Financial Framework 2007-2013

A/ Seventh Framework Programme for Research and Technological Development (FP7) and Horizon 2020

 

FP7 is the short name for the Seventh Framework Programme for Research and Technological Development. This is the EU's main instrument for funding research in Europe and it will run from 2007-2013. FP7 is also designed to respond to Europe's employment needs, competitiveness and quality of life.

 
The broad objectives of FP7 have been grouped into four categories: Cooperation, Ideas, People and Capacities. For each type of objective, there is a specific programme corresponding to the main areas of EU research policy. All specific programmes work together to promote and encourage the creation of European poles of (scientific) excellence. The non-nuclear research activities of the Joint Research Centre (JRC) are grouped under a specific programme with individual budget allocation.

 

(http://cordis.europa.eu/fp7/)

 

Horizon 2020 is the financial instrument implementing the Innovation Union, a Europe 2020 flagship initiative aimed at securing Europe's global competitiveness. Running from 2014 to 2020 with an €80 billion budget, the EU’s new programme for research and innovation is part of the drive to create new growth and jobs in Europe.

 

(http://ec.europa.eu/research/horizon2020/)

 

 

B/ Competitiveness and Innovation Framework Programme (CIP)
 

 

With small and medium-sized enterprises (SMEs) as its main target, the Competitiveness and Innovation Framework Programme (CIP) supports innovation activities (including eco-innovation), provides better access to finance and delivers business support services in the regions. It encourages a better take-up and use of information and communication technologies (ICT) and helps to develop the information society. It also promotes the increased use of renewable energies and energy efficiency.
 
The CIP runs from 2007 to 2013 with an overall budget of € 3621 million.
 
The CIP is divided into three operational programmes:
each programme has its specific objectives, aimed at contributing to the competitiveness of enterprises and their innovative capacity in their own areas, such as ICT or sustainable energy:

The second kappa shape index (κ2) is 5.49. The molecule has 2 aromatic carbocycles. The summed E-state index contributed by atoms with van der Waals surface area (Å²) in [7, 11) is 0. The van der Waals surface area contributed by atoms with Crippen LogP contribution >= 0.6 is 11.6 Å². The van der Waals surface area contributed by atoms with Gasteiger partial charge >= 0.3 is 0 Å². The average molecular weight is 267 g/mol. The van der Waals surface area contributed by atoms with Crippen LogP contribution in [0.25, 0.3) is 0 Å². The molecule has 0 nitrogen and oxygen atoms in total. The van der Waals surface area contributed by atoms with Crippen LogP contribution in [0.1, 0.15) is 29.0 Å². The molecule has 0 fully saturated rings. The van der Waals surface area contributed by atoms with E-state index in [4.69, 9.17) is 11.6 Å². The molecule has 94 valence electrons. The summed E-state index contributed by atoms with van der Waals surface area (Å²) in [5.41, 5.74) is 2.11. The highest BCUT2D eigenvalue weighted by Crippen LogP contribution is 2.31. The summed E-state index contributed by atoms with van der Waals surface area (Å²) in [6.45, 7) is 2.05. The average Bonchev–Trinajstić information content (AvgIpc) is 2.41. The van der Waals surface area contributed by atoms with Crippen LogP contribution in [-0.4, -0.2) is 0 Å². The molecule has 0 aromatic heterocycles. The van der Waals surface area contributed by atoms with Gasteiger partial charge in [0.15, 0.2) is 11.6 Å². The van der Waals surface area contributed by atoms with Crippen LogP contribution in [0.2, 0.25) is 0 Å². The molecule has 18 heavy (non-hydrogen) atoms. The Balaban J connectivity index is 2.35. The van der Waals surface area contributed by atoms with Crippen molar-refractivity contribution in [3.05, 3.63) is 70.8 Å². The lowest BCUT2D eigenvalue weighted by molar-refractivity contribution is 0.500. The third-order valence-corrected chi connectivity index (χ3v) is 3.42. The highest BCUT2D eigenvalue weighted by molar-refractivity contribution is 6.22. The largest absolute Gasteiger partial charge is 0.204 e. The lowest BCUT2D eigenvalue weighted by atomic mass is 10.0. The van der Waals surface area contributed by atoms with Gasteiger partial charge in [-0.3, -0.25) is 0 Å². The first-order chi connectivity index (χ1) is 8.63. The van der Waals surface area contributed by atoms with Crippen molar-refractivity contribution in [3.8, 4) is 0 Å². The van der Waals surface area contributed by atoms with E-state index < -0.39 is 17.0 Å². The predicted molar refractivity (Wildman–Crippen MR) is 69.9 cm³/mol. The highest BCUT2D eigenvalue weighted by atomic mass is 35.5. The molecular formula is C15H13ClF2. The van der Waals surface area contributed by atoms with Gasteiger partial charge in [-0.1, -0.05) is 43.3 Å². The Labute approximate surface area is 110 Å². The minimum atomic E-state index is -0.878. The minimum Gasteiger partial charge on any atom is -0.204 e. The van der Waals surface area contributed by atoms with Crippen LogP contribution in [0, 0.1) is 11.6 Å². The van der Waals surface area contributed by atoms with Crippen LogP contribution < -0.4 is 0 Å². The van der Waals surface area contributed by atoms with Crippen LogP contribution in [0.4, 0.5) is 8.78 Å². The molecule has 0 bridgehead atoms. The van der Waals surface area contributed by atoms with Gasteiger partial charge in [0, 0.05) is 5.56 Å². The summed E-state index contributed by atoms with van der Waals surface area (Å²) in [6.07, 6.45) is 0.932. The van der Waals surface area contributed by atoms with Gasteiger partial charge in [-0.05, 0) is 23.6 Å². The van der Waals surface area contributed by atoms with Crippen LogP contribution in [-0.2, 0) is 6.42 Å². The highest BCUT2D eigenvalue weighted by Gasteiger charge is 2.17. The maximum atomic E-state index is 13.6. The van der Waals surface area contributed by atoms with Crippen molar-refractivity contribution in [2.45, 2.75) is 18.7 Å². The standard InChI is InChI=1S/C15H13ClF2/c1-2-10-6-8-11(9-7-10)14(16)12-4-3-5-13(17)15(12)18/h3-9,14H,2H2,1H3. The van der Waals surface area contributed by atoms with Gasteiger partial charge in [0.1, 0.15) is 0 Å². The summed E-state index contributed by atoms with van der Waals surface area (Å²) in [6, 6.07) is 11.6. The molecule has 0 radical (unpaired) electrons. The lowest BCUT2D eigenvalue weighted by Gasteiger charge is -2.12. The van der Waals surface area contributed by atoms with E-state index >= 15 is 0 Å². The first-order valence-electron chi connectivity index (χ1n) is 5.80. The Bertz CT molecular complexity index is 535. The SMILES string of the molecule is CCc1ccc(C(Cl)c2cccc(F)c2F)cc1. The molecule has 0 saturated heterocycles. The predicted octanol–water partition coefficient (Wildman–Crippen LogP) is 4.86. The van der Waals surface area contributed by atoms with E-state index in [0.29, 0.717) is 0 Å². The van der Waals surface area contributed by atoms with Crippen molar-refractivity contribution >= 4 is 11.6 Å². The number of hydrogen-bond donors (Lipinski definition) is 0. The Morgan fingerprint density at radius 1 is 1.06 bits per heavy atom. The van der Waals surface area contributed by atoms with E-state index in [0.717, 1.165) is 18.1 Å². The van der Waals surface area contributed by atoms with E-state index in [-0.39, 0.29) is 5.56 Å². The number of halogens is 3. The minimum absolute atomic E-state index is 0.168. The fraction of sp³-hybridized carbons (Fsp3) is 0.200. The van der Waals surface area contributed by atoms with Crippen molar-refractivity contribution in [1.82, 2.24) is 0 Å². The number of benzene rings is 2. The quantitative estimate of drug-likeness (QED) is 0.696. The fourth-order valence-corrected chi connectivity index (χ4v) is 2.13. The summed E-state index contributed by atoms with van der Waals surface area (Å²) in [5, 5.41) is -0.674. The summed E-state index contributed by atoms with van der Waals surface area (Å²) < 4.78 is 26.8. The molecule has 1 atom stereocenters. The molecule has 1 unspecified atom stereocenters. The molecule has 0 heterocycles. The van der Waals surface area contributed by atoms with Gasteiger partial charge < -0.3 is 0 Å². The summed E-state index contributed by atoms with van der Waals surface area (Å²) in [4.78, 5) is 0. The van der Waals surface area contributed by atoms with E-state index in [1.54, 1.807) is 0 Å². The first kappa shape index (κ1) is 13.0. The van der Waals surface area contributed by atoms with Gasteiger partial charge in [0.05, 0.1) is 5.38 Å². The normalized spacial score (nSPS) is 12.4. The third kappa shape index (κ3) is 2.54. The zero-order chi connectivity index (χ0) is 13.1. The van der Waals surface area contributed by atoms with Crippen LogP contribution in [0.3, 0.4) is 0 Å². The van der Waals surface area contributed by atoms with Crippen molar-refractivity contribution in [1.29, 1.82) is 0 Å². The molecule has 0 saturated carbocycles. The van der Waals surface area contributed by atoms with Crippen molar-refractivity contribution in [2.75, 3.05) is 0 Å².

• The Entrepreneurship and Innovation Programme (EIP)
  • The Information Communication Technologies Policy Support Programme (ICT-PSP)
  • The Intelligent Energy Europe Programme (IEE)

 

(http://ec.europa.eu/cip/)

 

 

C/ Programmes of Transnational Territorial Cooperation
 
In 2007 – 2013 European Cohesion Policy period Slovenia is eligible for cooperating in four different programmes of Objective 3 – European transnational territorial cooperation, namely:
  • Alpine Space (AS):
The Alpine Space Programme is the EU transnational cooperation programme for the Alps. Partners from the seven Alpine countries work together to promote regional development in a sustainable way.  For the period 2007-2013, the Community Initiative INTERREG has been upgraded to the "European Territorial Cooperation Objective", which underlines the importance the European Commission and the Member States attach to the added value of transnational cooperation.

 

 
During the period 2007-2013, the programme is investing 130 Mio € in impact-oriented projects in which key actors develop shared solutions on specific Alpine issues as laid down in the programme objectives:

 

 
Priority 1: Competitiveness and Attractiveness
Priority 2: Accessibility and Connectivity
Priority 3: Environment and Risk Prevention
 

(http://www.alpine-space.eu/)

 

  • Central Europe (CE):